Published on 4 April 2016

People with diabetes-related foot ulcers could avoid the condition worsening by getting early treatment, according to a new report.

The recently published National Diabetes Foot Care Audit (NDFA) looked at the treatment and outcomes for more than 5,000 people with diabetes that had diabetic foot ulcers in England and Wales between July 2014 and April 2015.

The audit results found that around half (2,302) of all people included in the study were ulcer-free within 12 weeks of their first expert assessment by a specialist foot care service.

Having foot problems checked out early could prevent further complications

The majority of people with diabetes-related foot ulcers were referred to specialist services (3,699) by a GP or other health service, while the remainder (1,516) self–presented to the service without a referral.

It is estimated that diabetic foot ulcers cost the NHA around £650 million a year, which is the equivalent to £1 in every £150 spent, with around 10% of people with diabetes having a diabetic foot ulcer at some point in their lives. 

The audit also reported that when two weeks or more had passed from the initial presentation of a foot ulcer to their GP and follow-up expert assessment, a patient was significantly less likely to be ulcer-free 12 weeks on.

Of the 2,029 patients seen within two weeks or less, 50% (1,010) were ulcer-free 12 weeks on from assessment.

The audit was carried out by the Health and Social Care Information Centre

Dr William Jeffcoate, Clinical Lead for the audit, said: “This first report from the National Diabetes Foot Care Audit highlights the importance of early expert assessment of all people presenting with a new foot ulcer in diabetes.

“The results show that when the time to expert assessment exceeds two weeks, the condition of the ulcer is on average more severe.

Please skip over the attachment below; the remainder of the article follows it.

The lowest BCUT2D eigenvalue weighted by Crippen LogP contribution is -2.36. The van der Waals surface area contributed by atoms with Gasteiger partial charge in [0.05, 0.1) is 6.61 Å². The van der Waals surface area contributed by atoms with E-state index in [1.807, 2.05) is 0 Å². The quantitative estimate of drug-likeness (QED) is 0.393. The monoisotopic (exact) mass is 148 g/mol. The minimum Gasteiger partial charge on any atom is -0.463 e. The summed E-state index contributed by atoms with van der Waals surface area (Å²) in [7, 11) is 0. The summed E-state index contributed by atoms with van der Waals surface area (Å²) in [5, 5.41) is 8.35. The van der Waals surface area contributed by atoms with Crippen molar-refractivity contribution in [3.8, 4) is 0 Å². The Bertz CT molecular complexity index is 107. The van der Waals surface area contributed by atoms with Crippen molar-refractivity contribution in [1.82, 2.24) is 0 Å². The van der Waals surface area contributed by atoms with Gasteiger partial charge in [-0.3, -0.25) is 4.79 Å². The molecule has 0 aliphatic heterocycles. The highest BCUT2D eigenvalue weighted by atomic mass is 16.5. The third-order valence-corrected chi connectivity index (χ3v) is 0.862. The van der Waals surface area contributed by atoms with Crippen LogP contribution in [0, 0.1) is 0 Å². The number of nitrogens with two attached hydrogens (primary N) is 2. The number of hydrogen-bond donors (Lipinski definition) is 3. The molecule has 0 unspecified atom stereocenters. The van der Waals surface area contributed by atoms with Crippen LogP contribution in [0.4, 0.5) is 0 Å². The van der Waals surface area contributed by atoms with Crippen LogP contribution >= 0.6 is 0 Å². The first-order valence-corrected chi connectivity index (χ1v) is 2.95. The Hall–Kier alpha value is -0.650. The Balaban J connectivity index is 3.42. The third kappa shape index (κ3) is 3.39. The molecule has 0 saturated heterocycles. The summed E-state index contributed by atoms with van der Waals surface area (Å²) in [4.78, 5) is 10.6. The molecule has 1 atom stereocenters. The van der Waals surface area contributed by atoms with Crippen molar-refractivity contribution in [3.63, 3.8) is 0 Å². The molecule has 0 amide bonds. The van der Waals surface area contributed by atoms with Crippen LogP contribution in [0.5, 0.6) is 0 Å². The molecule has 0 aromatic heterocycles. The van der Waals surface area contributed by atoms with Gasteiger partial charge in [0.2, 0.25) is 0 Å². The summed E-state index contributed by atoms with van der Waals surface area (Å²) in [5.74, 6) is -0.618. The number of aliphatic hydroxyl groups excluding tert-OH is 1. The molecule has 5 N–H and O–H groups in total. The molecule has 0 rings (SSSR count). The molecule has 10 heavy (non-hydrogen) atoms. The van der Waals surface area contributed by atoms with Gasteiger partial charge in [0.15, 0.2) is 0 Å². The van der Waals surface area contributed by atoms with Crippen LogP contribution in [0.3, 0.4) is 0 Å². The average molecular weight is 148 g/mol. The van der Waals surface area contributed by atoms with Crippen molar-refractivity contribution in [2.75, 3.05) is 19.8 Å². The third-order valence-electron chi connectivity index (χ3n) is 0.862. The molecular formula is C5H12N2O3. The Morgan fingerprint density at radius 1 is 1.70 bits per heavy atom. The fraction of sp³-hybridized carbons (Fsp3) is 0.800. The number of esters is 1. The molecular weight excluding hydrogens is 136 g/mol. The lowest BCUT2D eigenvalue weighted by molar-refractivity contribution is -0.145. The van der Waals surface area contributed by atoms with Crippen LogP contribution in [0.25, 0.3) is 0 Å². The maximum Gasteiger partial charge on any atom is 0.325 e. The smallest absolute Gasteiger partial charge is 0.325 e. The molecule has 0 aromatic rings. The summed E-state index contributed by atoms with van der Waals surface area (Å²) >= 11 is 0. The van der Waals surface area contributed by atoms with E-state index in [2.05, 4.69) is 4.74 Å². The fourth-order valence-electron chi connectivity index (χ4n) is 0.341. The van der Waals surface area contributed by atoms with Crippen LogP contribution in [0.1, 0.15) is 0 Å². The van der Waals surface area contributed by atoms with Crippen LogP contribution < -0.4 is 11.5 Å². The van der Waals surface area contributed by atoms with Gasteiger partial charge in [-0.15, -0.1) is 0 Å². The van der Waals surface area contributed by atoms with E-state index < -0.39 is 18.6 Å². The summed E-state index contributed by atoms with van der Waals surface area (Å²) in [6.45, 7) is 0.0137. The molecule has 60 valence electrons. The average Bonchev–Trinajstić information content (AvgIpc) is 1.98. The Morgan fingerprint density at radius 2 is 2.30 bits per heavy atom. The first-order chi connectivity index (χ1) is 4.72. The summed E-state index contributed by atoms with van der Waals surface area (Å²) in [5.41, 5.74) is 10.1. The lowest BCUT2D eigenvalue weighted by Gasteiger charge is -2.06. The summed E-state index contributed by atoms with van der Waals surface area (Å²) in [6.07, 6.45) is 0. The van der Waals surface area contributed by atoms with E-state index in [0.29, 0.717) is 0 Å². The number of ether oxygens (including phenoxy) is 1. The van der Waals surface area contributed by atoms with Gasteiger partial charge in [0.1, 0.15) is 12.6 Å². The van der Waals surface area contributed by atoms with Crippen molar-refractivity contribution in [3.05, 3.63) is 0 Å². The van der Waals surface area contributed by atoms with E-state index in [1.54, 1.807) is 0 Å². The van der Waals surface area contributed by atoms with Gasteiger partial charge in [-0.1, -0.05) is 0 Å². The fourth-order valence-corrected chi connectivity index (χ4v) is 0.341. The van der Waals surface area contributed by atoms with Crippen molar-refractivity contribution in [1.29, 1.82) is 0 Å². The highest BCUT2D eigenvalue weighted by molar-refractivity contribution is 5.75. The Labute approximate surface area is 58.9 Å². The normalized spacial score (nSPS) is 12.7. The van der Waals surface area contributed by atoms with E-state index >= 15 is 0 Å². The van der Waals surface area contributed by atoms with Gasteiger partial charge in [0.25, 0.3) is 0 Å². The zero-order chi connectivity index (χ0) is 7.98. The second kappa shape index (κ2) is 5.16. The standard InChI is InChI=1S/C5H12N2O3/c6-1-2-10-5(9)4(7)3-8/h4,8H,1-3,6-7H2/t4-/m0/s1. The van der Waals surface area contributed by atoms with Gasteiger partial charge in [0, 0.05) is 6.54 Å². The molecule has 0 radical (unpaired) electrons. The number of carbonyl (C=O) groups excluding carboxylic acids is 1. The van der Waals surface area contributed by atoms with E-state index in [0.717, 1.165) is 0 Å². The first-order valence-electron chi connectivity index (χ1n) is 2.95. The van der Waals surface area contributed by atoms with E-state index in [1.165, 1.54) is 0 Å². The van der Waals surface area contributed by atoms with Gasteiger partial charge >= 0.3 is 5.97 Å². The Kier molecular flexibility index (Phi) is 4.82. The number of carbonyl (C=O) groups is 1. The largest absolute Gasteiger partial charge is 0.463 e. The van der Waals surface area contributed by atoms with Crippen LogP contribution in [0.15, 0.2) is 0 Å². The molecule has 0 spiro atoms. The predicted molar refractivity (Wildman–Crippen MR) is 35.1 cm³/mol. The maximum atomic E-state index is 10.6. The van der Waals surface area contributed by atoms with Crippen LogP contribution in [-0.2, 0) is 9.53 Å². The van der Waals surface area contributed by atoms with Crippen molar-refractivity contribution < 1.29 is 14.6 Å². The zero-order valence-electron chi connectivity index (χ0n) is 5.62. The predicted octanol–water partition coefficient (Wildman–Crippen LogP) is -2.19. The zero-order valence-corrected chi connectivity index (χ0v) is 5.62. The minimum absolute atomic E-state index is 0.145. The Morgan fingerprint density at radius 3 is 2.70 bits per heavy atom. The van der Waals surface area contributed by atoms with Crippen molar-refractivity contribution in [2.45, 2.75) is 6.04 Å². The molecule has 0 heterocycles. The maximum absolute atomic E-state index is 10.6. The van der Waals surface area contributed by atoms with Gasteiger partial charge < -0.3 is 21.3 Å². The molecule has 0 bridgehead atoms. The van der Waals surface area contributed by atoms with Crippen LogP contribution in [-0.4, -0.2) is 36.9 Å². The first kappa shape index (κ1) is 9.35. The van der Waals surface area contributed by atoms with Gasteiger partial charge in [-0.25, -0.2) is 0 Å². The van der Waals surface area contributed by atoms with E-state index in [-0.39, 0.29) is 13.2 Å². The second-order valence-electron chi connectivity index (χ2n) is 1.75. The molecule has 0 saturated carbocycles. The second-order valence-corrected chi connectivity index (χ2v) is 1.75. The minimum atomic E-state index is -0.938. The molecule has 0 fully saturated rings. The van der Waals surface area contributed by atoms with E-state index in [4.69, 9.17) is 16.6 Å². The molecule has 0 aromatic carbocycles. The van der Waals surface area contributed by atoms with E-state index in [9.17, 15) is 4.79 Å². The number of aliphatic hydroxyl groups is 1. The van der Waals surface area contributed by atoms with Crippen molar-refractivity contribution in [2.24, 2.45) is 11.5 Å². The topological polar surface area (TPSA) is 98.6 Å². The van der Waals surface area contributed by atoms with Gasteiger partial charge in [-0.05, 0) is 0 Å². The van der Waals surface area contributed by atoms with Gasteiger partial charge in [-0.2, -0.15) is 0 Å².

“Whilst future audits will no doubt provide further insight, this report will make a valuable contribution towards improving services, and is an important first step in measuring the quality of care provided for diabetic foot disease in England and Wales.”

The audit report also assessed the local structures for the care of diabetic foot disease provided by clinical commissioning groups (CCGs) and local health boards (LHBs) during October and November 2015. Based on the results of a survey around 60% (82) of providers responded to all the questions asked in the survey and of these, 45% (37) did not have all three basic NICE recommended systems for preventing and managing diabetic foot care disease.

Sarah Bone, DRWF Chief Executive, said: “Awareness of how complications associated with diabetes can be prevented is key. Better prevention programmes and ongoing education and support of self-management is vitally important to reduce risk and improve outcomes.

“Understanding the importance of looking after your feet is just one aspect of DRWF’s ongoing Diabetes Wellness Network programme, which aims to improve knowledge and support a pro-active approach to self-care.”

The NDFA is part of the National Diabetes Audit, which is managed by the Health and Social Care Information Centre (HSCIC) in partnership with Diabetes UK and is commissioned by the Healthcare Quality Improvement Partnership (HQIP) as part of the National Clinical Audit Programme.

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